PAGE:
According to a new U.S. Department of Agriculture (USDA) report, the use of no-till, crop rotations, more efficient irrigation methods and advanced technologies have climbed in recent years. The report, from USDA’s Natural Resources Conservation Service (NRCS), demonstrates progress made through voluntary conservation over a 10-year period.
The report titled, “Conservation Practices on Cultivated Cropland: A Comparison of CEAP I and CEAP II Survey Data and Modeling”, was developed by USDA’s Conservation Effects Assessment Project (CEAP). It found significant gains for soil health and soil carbon storage, while also identifying areas where additional and targeted nutrient management strategies are needed.
Some of the key findings in the report include:
- Farmers increasingly adopted advanced technology, including enhanced-efficiency fertilizers and variable rate fertilization to improve efficiency.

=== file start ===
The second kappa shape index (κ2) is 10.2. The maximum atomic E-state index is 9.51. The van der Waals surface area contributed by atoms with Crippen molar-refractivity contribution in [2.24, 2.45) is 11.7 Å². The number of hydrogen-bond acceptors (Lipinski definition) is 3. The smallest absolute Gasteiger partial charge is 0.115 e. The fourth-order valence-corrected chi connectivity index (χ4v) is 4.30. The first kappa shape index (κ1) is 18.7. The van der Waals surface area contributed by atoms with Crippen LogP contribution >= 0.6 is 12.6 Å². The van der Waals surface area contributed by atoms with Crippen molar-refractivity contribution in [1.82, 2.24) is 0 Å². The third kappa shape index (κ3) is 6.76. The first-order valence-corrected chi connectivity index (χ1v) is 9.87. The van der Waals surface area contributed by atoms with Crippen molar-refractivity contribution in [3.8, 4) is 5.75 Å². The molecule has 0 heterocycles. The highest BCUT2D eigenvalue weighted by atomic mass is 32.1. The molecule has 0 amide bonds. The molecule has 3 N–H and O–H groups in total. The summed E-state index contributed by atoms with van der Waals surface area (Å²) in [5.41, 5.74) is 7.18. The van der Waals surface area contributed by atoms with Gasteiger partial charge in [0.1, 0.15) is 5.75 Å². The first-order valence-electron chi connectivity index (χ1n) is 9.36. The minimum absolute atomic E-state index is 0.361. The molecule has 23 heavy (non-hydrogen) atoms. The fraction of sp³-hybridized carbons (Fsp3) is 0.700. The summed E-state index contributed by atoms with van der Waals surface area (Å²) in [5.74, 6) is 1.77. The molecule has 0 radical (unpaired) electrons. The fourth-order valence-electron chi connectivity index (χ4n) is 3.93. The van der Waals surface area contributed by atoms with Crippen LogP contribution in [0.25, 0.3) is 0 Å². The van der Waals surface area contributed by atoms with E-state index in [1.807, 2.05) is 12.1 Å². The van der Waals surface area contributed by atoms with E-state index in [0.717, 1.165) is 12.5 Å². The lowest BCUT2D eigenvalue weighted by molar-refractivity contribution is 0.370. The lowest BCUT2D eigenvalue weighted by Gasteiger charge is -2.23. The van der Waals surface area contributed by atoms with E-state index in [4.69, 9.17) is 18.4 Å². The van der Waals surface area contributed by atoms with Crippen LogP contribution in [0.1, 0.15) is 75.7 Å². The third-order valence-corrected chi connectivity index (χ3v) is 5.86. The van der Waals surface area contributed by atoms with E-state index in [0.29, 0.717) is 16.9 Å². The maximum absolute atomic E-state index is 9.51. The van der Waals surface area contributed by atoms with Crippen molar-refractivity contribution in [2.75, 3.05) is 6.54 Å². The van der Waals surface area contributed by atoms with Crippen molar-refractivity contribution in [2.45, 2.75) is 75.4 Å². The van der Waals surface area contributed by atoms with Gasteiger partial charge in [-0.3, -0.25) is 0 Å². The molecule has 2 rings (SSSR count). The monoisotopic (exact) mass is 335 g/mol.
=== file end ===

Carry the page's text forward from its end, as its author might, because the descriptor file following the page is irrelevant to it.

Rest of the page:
- More efficient conservation tillage systems, particularly no-till, became the dominant form of tillage, improving soil health and reducing fuel use.
- Use of structural practices increased, largely in combination with conservation tillage as farmers increasingly integrated conservation treatments to gain efficiencies. Structural practices include terraces, filter and buffer strips, grassed waterways and field borders.
- And irrigation expanded in more humid areas, and as irrigators shifted to more efficient systems and improved water management strategies.
Farmer survey data was collected for this report from 2003-2006 and again from 2013-2016. To see more of the results from this report, visit the CEAP webpage.